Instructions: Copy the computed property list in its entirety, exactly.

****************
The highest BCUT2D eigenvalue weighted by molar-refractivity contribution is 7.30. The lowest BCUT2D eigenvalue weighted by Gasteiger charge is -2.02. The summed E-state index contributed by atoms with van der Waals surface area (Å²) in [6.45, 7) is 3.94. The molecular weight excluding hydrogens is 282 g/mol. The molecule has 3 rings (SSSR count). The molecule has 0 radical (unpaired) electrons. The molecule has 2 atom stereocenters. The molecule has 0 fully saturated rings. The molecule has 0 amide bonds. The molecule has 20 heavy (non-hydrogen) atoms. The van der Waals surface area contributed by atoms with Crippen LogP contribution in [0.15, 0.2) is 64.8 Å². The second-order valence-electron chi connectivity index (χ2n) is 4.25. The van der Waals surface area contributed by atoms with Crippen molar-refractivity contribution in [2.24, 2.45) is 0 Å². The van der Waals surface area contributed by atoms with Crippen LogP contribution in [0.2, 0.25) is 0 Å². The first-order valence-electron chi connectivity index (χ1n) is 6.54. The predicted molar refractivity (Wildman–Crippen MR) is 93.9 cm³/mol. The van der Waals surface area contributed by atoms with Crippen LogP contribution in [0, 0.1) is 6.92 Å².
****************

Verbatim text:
The highest BCUT2D eigenvalue weighted by molar-refractivity contribution is 7.30. The lowest BCUT2D eigenvalue weighted by Gasteiger charge is -2.02. The summed E-state index contributed by atoms with van der Waals surface area (Å²) in [6.45, 7) is 3.94. The molecular weight excluding hydrogens is 282 g/mol. The molecule has 3 rings (SSSR count). The molecule has 0 radical (unpaired) electrons. The molecule has 2 atom stereocenters. The molecule has 0 fully saturated rings. The molecule has 0 amide bonds. The molecule has 20 heavy (non-hydrogen) atoms. The van der Waals surface area contributed by atoms with Crippen LogP contribution in [0.15, 0.2) is 64.8 Å². The second-order valence-electron chi connectivity index (χ2n) is 4.25. The van der Waals surface area contributed by atoms with Crippen molar-refractivity contribution in [2.24, 2.45) is 0 Å². The van der Waals surface area contributed by atoms with Crippen LogP contribution in [0.2, 0.25) is 0 Å². The first-order valence-electron chi connectivity index (χ1n) is 6.54. The predicted molar refractivity (Wildman–Crippen MR) is 93.9 cm³/mol. The van der Waals surface area contributed by atoms with Crippen LogP contribution in [0, 0.1) is 6.92 Å².